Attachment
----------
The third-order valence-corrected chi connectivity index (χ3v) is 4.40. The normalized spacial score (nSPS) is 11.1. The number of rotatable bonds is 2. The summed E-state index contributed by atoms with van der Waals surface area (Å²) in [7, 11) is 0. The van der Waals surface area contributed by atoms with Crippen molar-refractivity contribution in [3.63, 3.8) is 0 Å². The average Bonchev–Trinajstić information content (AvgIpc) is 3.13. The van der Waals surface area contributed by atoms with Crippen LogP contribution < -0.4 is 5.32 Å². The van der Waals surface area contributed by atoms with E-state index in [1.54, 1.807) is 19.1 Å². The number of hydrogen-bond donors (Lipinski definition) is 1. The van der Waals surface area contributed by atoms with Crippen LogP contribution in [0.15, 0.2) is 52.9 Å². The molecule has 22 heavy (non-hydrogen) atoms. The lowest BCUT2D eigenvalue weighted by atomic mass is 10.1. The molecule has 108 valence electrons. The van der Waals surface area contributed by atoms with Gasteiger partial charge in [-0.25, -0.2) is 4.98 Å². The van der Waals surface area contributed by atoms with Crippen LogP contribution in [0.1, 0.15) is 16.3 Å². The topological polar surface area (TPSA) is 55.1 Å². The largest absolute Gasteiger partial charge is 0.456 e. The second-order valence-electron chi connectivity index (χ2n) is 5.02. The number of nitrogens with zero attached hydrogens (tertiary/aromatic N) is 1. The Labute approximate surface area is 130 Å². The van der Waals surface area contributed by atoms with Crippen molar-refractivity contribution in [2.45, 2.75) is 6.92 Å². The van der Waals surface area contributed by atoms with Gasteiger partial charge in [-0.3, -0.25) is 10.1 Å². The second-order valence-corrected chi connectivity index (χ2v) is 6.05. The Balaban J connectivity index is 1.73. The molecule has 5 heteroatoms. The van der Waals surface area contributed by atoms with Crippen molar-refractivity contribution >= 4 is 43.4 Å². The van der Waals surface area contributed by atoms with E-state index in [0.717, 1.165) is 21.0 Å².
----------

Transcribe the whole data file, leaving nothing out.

The third-order valence-corrected chi connectivity index (χ3v) is 4.40. The normalized spacial score (nSPS) is 11.1. The number of rotatable bonds is 2. The summed E-state index contributed by atoms with van der Waals surface area (Å²) in [7, 11) is 0. The van der Waals surface area contributed by atoms with Crippen molar-refractivity contribution in [3.63, 3.8) is 0 Å². The average Bonchev–Trinajstić information content (AvgIpc) is 3.13. The van der Waals surface area contributed by atoms with Crippen LogP contribution < -0.4 is 5.32 Å². The van der Waals surface area contributed by atoms with E-state index in [1.54, 1.807) is 19.1 Å². The number of hydrogen-bond donors (Lipinski definition) is 1. The van der Waals surface area contributed by atoms with Crippen LogP contribution in [0.15, 0.2) is 52.9 Å². The molecule has 22 heavy (non-hydrogen) atoms. The lowest BCUT2D eigenvalue weighted by atomic mass is 10.1. The molecule has 108 valence electrons. The van der Waals surface area contributed by atoms with Gasteiger partial charge in [-0.25, -0.2) is 4.98 Å². The van der Waals surface area contributed by atoms with Crippen LogP contribution in [0.1, 0.15) is 16.3 Å². The topological polar surface area (TPSA) is 55.1 Å². The largest absolute Gasteiger partial charge is 0.456 e. The second-order valence-electron chi connectivity index (χ2n) is 5.02. The number of nitrogens with zero attached hydrogens (tertiary/aromatic N) is 1. The Labute approximate surface area is 130 Å². The van der Waals surface area contributed by atoms with Crippen molar-refractivity contribution in [2.45, 2.75) is 6.92 Å². The van der Waals surface area contributed by atoms with Gasteiger partial charge in [-0.3, -0.25) is 10.1 Å². The second-order valence-corrected chi connectivity index (χ2v) is 6.05. The Balaban J connectivity index is 1.73. The molecule has 5 heteroatoms. The van der Waals surface area contributed by atoms with Crippen molar-refractivity contribution >= 4 is 43.4 Å². The van der Waals surface area contributed by atoms with E-state index in [0.717, 1.165) is 21.0 Å².